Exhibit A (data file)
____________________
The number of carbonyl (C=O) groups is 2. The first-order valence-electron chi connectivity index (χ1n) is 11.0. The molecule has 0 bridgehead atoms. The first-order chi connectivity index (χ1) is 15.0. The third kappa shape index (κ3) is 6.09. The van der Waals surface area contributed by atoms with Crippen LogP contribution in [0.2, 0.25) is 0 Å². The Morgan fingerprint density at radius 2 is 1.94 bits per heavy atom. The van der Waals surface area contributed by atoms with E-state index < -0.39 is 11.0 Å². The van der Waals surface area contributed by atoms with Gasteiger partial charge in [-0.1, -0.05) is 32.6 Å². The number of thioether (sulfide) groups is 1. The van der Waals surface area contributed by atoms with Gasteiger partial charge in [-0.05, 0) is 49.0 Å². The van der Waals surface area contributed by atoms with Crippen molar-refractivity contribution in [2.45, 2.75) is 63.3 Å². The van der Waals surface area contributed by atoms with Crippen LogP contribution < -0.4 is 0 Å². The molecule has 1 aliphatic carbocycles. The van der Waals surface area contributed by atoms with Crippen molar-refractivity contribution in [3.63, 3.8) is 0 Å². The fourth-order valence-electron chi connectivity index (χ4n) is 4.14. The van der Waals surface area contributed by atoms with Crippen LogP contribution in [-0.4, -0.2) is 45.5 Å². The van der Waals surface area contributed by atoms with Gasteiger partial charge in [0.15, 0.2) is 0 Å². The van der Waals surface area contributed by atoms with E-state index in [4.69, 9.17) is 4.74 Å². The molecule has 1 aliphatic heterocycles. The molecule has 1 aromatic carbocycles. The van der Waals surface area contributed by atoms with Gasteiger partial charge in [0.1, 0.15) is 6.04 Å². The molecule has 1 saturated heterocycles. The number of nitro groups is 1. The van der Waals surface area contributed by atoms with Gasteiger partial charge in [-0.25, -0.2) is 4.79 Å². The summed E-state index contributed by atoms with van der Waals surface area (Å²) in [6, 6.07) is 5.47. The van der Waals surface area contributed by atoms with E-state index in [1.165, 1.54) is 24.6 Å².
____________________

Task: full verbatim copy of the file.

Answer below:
The number of carbonyl (C=O) groups is 2. The first-order valence-electron chi connectivity index (χ1n) is 11.0. The molecule has 0 bridgehead atoms. The first-order chi connectivity index (χ1) is 15.0. The third kappa shape index (κ3) is 6.09. The van der Waals surface area contributed by atoms with Crippen LogP contribution in [0.2, 0.25) is 0 Å². The Morgan fingerprint density at radius 2 is 1.94 bits per heavy atom. The van der Waals surface area contributed by atoms with E-state index < -0.39 is 11.0 Å². The van der Waals surface area contributed by atoms with Gasteiger partial charge in [-0.1, -0.05) is 32.6 Å². The number of thioether (sulfide) groups is 1. The van der Waals surface area contributed by atoms with Gasteiger partial charge in [-0.05, 0) is 49.0 Å². The van der Waals surface area contributed by atoms with Crippen molar-refractivity contribution in [2.45, 2.75) is 63.3 Å². The van der Waals surface area contributed by atoms with Crippen LogP contribution < -0.4 is 0 Å². The molecule has 1 aliphatic carbocycles. The van der Waals surface area contributed by atoms with Crippen molar-refractivity contribution in [3.63, 3.8) is 0 Å². The fourth-order valence-electron chi connectivity index (χ4n) is 4.14. The van der Waals surface area contributed by atoms with Crippen LogP contribution in [-0.4, -0.2) is 45.5 Å². The van der Waals surface area contributed by atoms with Gasteiger partial charge in [0.15, 0.2) is 0 Å². The van der Waals surface area contributed by atoms with E-state index in [4.69, 9.17) is 4.74 Å². The molecule has 1 aliphatic heterocycles. The molecule has 1 aromatic carbocycles. The van der Waals surface area contributed by atoms with Gasteiger partial charge in [0.1, 0.15) is 6.04 Å². The molecule has 1 saturated heterocycles. The number of nitro groups is 1. The van der Waals surface area contributed by atoms with Gasteiger partial charge in [-0.25, -0.2) is 4.79 Å². The summed E-state index contributed by atoms with van der Waals surface area (Å²) in [6, 6.07) is 5.47. The van der Waals surface area contributed by atoms with E-state index in [1.165, 1.54) is 24.6 Å².